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15 May 2009

Burma's Aung San Suu Kyi faces new charges from Myanmar junta

Reuters (UK newswire)
Friday 15 May 2009 12:46am EDT

Critics hit Myanmar
on "trumped-up"
Suu Kyi charges

by Aung Hla Tun

YANGON (Reuters) -- Western critics slammed Myanmar's military rulers for pressing "trumped-up" new charges against detained opposition leader Aung San Suu Kyi, but the move drew only mild rebuke from Asian neighbors.

The United States and Britain -- the loudest critics of the generals who have ruled the former Burma since 1962 -- condemned the Nobel Peace laureate's forthcoming trial on charges she broke the terms of her house arrest after an American intruder stayed in her home.

Human rights groups called on Myanmar's neighbors China and India -- which have strong economic ties to the resource-rich country -- and the 10-member Association of South East Asian Nations (ASEAN) to demand Suu Kyi's immediate release.

"Burma's military authorities have taken advantage of an intruder's bizarre stunt to throw Aung San Suu Kyi into one of Burma's most notorious and squalid jails on trumped-up charges," said Elaine Pearson, deputy Asia director of Human Rights Watch.

The trial is due to start on Monday. The charges laid against Suu Kyi on Thursday stem from an incident involving U.S. citizen John William Yettaw, who is alleged to have swum across Inya Lake and spent two days in her house earlier this month.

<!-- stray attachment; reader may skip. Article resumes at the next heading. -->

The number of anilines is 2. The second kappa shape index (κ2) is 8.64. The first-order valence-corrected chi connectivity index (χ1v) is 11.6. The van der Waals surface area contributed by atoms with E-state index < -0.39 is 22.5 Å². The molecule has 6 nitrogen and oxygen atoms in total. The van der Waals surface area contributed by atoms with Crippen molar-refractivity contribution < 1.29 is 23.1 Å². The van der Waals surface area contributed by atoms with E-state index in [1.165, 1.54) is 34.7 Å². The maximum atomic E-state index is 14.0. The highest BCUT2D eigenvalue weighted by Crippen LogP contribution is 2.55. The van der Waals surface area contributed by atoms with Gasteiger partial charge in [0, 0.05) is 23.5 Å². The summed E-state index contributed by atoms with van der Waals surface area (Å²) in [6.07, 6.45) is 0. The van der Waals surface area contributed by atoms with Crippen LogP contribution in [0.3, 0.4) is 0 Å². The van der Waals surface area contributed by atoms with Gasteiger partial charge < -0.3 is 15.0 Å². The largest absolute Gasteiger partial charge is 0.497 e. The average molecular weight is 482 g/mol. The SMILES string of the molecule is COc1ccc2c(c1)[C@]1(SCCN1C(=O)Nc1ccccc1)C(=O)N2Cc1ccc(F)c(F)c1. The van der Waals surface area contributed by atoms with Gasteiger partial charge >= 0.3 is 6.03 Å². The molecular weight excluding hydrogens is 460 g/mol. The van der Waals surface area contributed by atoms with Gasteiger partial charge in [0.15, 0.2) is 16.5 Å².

There was no mention in Myanmar's tightly controlled press on Friday of the charges against Suu Kyi, whose six-year detention, most of it spent under house arrest at her lakeside villa, was due to expire on May 27.

She has been virtually cut off from the outside world, her phone line cut, mail intercepted and visitors restricted.

She has spent more than 13 of the past 19 years under some form of detention and now faces up to five years in jail if convicted of breaching a draconian state security law.

In Washington, U.S. Secretary of State Hillary Clinton said she was deeply troubled by the "baseless" new charges against Suu Kyi and would raise the issue with China and ASEAN.

"We call on the Burmese authorities to release her immediately and unconditionally along with her doctor and the more than 2,100 political prisoners currently being held," Clinton said.


British Prime Minister Gordon Brown said he was "deeply disturbed" by the turn of events.

"The Burmese regime is clearly intent on finding any pretext, no matter how tenuous, to extend her unlawful detention," he said.

Derek Tonkin, a former British ambassador to Myanmar writing in Britain's Independent newspaper, said the junta was probably delighted Yettaw gave it an excuse to keep Suu Kyi locked up.

"The regime must be mindful that whenever she has been released in the past, she has at once resumed her campaign for civil liberties. The military leadership has never been willing to agree to face-to-face talks," he wrote.

Thailand, the current chair of ASEAN, one of the few groups that allows Myanmar as a member, said it was "concerned" and urged the regime to ensure its "political process is inclusive."

"It will certainly be seen as a setback and we hope the United Nations will play an important role so that this can be resolved," Thai Prime Minister Abhisit Vejjajiva told Reuters.

In New York, U.N. Secretary-General Ban Ki-moon expressed "grave concern" and said Suu Kyi "is an essential partner for dialogue in Myanmar's national reconciliation," spokeswoman Marie Okabe said.

(Writing by Darren Schuettler; Editing by Alan Raybould and Valerie Lee)

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